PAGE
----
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Vagrant is a tool for managing and configuring virtualised development environments.

Vagrant has a concept of 'providers', which map to the virtualisation engine and its API. The most popular and well-supported provider is Virtualbox; plugins exist for libvirt, kvm, lxc, vmware and more.

Vagrant uses a mostly declarative Vagrantfile to define virtualised machines. A single Vagrantfile can define multiple machines.

See also Wikipedia:Vagrant.

Installing Vagrant

Install vagrant from the official repositories.

If you want to use Vagrant cloud you will need to install some plugins:

$ vagrant plugin install vagrant-login vagrant-share

These are proprietary plugins that are not included in the community version in the official repositories.


Vagrant has a middleware architecture providing support for powerful plugins.

Plugins can be installed with Vagrant's built-in plugin manager:

$ vagrant plugin install vagrant-vbguest


This plugin supports KVM as the virtualisation provider.

Vagrant installs a self-contained rainbow environment in /opt which interacts with the system ruby in Arch in confusing ways. As of vagrant 1.4.3, this invocation will install vagrant-kvm successfully:

$ CONFIGURE_ARGS="with-libvirt-include=/usr/include/libvirt with-libvirt-lib=/usr/lib" vagrant plugin install vagrant-kvm


This plugin adds Libvirt support.

It currently has the same issue with ruby as the vagrant-kvm plugin. As of vagrant 1.6.5, this invocation will install vagrant-libvirt successfully:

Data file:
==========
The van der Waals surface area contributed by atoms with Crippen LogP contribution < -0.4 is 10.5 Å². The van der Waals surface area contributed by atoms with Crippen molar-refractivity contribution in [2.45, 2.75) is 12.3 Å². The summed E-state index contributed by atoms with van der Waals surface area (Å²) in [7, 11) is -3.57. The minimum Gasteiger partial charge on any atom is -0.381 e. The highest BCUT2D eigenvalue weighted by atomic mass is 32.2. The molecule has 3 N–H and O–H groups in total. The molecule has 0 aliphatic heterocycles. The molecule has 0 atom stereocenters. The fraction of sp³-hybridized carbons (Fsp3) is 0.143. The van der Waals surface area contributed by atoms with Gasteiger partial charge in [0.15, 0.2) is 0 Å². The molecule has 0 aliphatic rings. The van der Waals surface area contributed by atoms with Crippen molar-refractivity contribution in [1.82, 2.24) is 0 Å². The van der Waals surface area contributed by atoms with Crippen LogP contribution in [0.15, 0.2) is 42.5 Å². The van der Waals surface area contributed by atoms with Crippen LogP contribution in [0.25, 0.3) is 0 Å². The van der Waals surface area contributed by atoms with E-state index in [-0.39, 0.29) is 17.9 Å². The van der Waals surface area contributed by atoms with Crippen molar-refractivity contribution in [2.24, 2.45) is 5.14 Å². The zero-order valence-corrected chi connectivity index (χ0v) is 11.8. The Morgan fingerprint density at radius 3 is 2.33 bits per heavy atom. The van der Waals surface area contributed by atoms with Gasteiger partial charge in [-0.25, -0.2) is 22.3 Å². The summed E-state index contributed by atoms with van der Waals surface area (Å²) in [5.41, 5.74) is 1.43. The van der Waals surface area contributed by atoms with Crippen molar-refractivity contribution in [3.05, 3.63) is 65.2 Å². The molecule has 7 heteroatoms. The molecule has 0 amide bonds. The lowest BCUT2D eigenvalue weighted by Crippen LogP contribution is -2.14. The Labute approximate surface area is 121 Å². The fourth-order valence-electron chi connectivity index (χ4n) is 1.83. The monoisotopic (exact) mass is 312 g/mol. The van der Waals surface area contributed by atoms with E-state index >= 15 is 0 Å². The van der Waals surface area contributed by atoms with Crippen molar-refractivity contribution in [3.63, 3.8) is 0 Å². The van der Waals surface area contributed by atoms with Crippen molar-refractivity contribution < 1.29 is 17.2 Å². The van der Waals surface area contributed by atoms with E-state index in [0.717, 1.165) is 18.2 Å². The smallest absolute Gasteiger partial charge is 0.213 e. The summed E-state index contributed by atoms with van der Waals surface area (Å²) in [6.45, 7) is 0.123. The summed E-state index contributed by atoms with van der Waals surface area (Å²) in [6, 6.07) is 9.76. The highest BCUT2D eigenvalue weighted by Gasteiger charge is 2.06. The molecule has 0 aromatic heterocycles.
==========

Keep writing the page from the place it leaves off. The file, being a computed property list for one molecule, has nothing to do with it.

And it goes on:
$ CONFIGURE_ARGS="with-libvirt-include=/usr/include/libvirt with-libvirt-lib=/usr/lib" vagrant plugin install vagrant-libvirt


First install lxc from the official repositories, then:

$ vagrant plugin install vagrant-lxc

Next, configure lxc and some systemd unit files per this comment. The plugin can now be used with a Vagrantfile like so:


Vagrant.configure("2") do |config|

    config.vm.define "main" do |config| = ''

        config.vm.provider :lxc do |lxc|
            lxc.customize 'cgroup.memory.limit_in_bytes', '512M'

        config.vm.provision :shell do |shell|
            shell.path = ''

The file should be a shell script beside the Vagrantfile. Do whatever setup is appropriate; for example, to remove puppet, which is packaged in the above box:

rm /etc/apt/sources.list.d/puppetlabs.list
apt-get purge -y puppet facter hiera puppet-common puppetlabs-release ruby-rgen


Provisioners allow you to automatically install software, alter and automate configurations as part of the vagrant up process. The two most common provisioners are puppet from official repositories and chefAUR from the AUR Arch User Repository.

Base Boxes for Vagrant

Here is a list of places to get all sorts of vagrant base boxes for different purposes: development, testing, or even production.

  • The same Arch Linux x86_64 base box can also be obtained via Vagrant Cloud by running: vagrant init terrywang/archlinux
  • Vagrant Cloud is HashiCorp's official site for Vagrant boxes. You can browse user-submitted boxes or upload your own. A single Vagrant Cloud box can support multiple providers with versioning.
  • Opscode bento
    We all know what bento means in Japanese, right? In this case, they are NOT lunch boxes BUT extremely useful base boxes which can be used to test cookbooks or private chef (Chef Server and Client). Distributions included: Ubuntu Server, Debian, CentOS, Fedora and FreeBSD.
  • Vagrant Ubuntu Cloud Images
    It has been there since Jan, 2013. For some reason Canonical has NOT officially promoted it yet, may be still in beta. Remember these are vanilla images, NOT very useful without Chef or Puppet.

See also